Climate

Microsoft lays out its climate advocacy goals

The tech giant has staked out exactly what kind of policies it will support to decarbonize the world and clean up the grid.

Microsoft logo on laptop surface

Microsoft published two briefs explaining what new climate policies it will advocate for.

Photo by Jeremy Bezanger on Unsplash

The tech industry has no shortage of climate goals, but they’ll be very hard to achieve without the help of sound public policy.

Microsoft published two new briefs on Sept. 22 explaining what policies it will advocate for in the realm of reducing carbon and cleaning up the grid. With policymakers in the U.S. and around the world beginning to weigh more stringent climate policies (or in the U.S.’s case, any serious climate policies at all), the briefs will offer a measuring stick for whether Microsoft is living up to its ideals.

The company has put together one of the most aggressive climate plans in Big Tech, including reaching carbon negativity by 2030. Yet its carbon emissions rose last year by 21.5%, owing to an uptick in data center construction and in customers using its products. Because the grid remains largely fossil-fueled, the company’s emissions will likely be stuck on the wrong trajectory unless more steps are taken to transition to cleaner sources of energy. And the only way that’s happening is through policy interventions.

There are areas in the new briefs that are both surprising to see a tech company pushing for and ones that fit with established patterns.

On the predictable side of the ledger, Microsoft said it supports “public policy changes that will result in a significantly expanded and increasingly decarbonized grid.” For a company that sells electronics and runs power-sucking data centers, public incentives to clean up the grid are a no-brainer.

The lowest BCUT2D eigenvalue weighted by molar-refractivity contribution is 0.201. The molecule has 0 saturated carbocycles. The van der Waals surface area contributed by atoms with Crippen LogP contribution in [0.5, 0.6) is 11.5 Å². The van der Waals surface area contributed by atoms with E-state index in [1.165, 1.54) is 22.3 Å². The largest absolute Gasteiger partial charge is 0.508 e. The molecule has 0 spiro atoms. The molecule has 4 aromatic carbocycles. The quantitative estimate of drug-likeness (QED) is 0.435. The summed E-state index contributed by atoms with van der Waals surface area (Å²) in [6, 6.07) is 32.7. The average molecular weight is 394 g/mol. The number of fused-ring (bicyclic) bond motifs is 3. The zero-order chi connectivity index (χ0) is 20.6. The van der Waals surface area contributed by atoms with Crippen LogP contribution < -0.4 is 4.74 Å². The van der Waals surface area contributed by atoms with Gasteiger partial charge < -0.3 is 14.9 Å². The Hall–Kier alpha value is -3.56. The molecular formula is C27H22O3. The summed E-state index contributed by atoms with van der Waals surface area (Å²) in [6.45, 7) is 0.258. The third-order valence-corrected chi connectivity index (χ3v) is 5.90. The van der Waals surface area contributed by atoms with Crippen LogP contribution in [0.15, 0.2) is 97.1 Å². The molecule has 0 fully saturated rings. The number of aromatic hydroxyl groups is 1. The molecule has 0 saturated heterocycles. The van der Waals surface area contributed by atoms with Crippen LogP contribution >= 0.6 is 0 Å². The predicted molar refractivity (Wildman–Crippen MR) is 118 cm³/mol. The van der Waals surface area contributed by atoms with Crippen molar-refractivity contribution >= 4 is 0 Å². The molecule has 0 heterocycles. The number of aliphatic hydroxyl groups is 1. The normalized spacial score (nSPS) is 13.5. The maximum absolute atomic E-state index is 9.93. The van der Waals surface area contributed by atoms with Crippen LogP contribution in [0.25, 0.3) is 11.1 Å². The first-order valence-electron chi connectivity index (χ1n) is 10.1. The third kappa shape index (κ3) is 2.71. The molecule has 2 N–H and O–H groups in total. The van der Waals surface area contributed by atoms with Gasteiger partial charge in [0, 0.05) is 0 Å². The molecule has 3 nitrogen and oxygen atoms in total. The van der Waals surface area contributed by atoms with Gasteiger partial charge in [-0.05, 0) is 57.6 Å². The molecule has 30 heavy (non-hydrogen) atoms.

Microsoft also espoused its support for policies that foster nascent carbon removal technology, specifically name-dropping the 45Q tax credit, which was recently bolstered by the Inflation Reduction and Chips Acts. The company said it will back policies that set standards and support removal services that store carbon for at least 100 years.

Going carbon-negative hinges on carbon dioxide removal. But those developing services remain expensive, costing hundreds of dollars per ton of removed carbon, and companies offering them are only capable of removing thousands of tons per year. For reference, Microsoft’s Scope 1, 2, and 3 emissions alone added up to nearly 14 million tons in 2021.

“We know the opposition will show up in force; we need Microsoft and others to lobby like they mean it.”

The tandem policies of cleaning up the grid and finding ways to bring down the cost of CDR, though, offer a pathway for Microsoft to meet its goals. A company spokesperson told Protocol in an email that Microsoft is “very open to harmonizing positions, building coalitions, and accelerating policy action to address carbon and electricity policies consistent with our policy briefs.” The spokesperson also said Microsoft could find common cause with a number of other major tech companies that have also made plans to go 100% clean energy and put up advanced market commitments for CDR services.

More surprisingly, the tech giant also said it would advocate for policies that enable climate finance aid to flow from the Global North to the Global South to, among other things, “advance immediately beyond traditional carbon-intensive infrastructure.”